Still, what I notice over in over in my job as a teacher for gifted is a dichotomy between the assessment and evaluation (and consequently programming) of the student and what the student actually knows and is capable of, his/her level of thinking. The evaluation is sometimes focused on the learning disability rather than what the student knows about the material (the how versus the what).

    I wonder how many VERY INTELLIGENT, CREATIVE and OUTSIDE THE BOX THINKING  students are misrepresented because they are seen as behavioural or slow?

    It is important to understand that Gifted isn’t just about being smart.  While there is no universally accepted definition of Gifted, the National Association of Gifted states, “Gifted individuals are those who demonstrate outstanding levels of aptitude (defined as an exceptional ability to reason and learn) or competence (documented performance or achievement in top 10% or rarer) in one or more domains. Domains include any structured area of activity with its own symbol system (e.g., mathematics, music, language) and/or set of sensorimotor skills (e.g., painting, dance, sports).” Read NAGC’s position paper, Redefining Giftedness for a New Century: Shifting the Paradigm. – See more at: https://www.nagc.org/resources-publications/resources/definitions-giftedness#sthash.fYgGWaDk.dpuf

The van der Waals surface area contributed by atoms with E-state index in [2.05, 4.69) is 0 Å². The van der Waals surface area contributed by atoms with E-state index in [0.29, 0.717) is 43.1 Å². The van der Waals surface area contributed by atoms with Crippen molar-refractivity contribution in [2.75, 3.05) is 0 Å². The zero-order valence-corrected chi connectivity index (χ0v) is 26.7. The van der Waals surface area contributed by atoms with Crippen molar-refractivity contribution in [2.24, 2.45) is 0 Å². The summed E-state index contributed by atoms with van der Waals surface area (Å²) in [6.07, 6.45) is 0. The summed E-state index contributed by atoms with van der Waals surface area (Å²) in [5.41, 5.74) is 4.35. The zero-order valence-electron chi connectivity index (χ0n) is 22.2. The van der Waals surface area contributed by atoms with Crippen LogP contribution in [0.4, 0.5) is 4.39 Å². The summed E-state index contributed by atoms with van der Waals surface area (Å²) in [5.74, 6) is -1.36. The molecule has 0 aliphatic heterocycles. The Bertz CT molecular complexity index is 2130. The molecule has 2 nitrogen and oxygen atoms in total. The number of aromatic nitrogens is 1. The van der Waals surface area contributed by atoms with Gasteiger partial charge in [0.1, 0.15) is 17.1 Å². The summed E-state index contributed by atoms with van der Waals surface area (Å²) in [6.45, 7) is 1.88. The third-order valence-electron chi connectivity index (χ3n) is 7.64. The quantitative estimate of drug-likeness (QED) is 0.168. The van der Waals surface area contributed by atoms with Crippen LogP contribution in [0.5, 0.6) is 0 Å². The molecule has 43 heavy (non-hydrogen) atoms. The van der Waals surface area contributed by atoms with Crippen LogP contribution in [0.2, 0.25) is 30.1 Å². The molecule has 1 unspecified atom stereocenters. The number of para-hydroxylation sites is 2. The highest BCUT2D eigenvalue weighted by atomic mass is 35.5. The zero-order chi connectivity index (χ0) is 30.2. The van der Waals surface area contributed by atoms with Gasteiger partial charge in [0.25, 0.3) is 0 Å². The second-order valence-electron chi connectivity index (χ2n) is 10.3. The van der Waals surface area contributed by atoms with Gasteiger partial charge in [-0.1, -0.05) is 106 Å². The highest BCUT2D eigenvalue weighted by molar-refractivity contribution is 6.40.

Another student (she was a visiting alumni currently in her first year of college) made the point that many of the students here (she was referring to the Robotics Team)  the very students that are designing, programming and competing in world-wide robotics competitions struggle academically. She was the media representative and wrote speeches, articles and created media presentations to access funding. Her grade in English was mid-60’s. She would often be writing a speech for her team while also having to write an essay. Her speech would receive an award grant her team funding, while her essay would get an low average mark.

    IMG_0442I asked the students I was working with that day (Grade Eight Gifted Students, Grade 9 – 12 Secondary Students)  if the same  level of engagement, trust, autonomy and safety that they felt in their Robotics Makerspace also existed or connected back into their regular classrooms.

    One of them explained – when grades and assessment are dictated by the teacher or school, rather than through their own errors (like in robotics, programming) it changes the mindset of the activity and the authenticity fades. They don’t do it because someone is grading them, but instead because it is important to them personally. Students’ self-accommodate and modify as needed by using the people, tools and devices around them to help them. The students explained that there was very little connection to what they were doing with their Robotics Team and academics, and yet, many academic professionals come visit and observe to try to learn from them. They identified this dichotomy quite well.

    For these dual exceptional students, teachers and parents need to be willing to think outside the box when it comes to programming and assessment. We need to be understanding with these students doing things differently and be willing to find a variety of ways for these students to show what they know, even if it means taking unplanned opportunities for assessment or evaluation.